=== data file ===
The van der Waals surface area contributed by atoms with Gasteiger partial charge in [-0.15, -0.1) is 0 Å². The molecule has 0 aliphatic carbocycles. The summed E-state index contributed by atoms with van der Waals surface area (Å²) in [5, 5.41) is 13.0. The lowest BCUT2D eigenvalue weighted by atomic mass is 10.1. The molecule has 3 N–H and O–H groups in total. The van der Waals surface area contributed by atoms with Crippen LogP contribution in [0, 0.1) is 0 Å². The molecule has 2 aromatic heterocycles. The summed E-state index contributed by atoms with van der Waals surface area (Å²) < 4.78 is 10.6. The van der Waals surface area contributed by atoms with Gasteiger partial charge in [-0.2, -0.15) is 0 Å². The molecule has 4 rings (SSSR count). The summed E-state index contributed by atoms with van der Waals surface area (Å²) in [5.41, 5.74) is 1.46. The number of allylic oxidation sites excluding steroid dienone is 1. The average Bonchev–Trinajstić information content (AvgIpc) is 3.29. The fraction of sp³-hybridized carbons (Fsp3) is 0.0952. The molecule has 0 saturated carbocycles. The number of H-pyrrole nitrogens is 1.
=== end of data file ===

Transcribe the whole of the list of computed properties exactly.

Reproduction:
The van der Waals surface area contributed by atoms with Gasteiger partial charge in [-0.15, -0.1) is 0 Å². The molecule has 0 aliphatic carbocycles. The summed E-state index contributed by atoms with van der Waals surface area (Å²) in [5, 5.41) is 13.0. The lowest BCUT2D eigenvalue weighted by atomic mass is 10.1. The molecule has 3 N–H and O–H groups in total. The van der Waals surface area contributed by atoms with Crippen LogP contribution in [0, 0.1) is 0 Å². The molecule has 2 aromatic heterocycles. The summed E-state index contributed by atoms with van der Waals surface area (Å²) < 4.78 is 10.6. The van der Waals surface area contributed by atoms with Gasteiger partial charge in [-0.2, -0.15) is 0 Å². The molecule has 4 rings (SSSR count). The summed E-state index contributed by atoms with van der Waals surface area (Å²) in [5.41, 5.74) is 1.46. The number of allylic oxidation sites excluding steroid dienone is 1. The average Bonchev–Trinajstić information content (AvgIpc) is 3.29. The fraction of sp³-hybridized carbons (Fsp3) is 0.0952. The molecule has 0 saturated carbocycles. The number of H-pyrrole nitrogens is 1.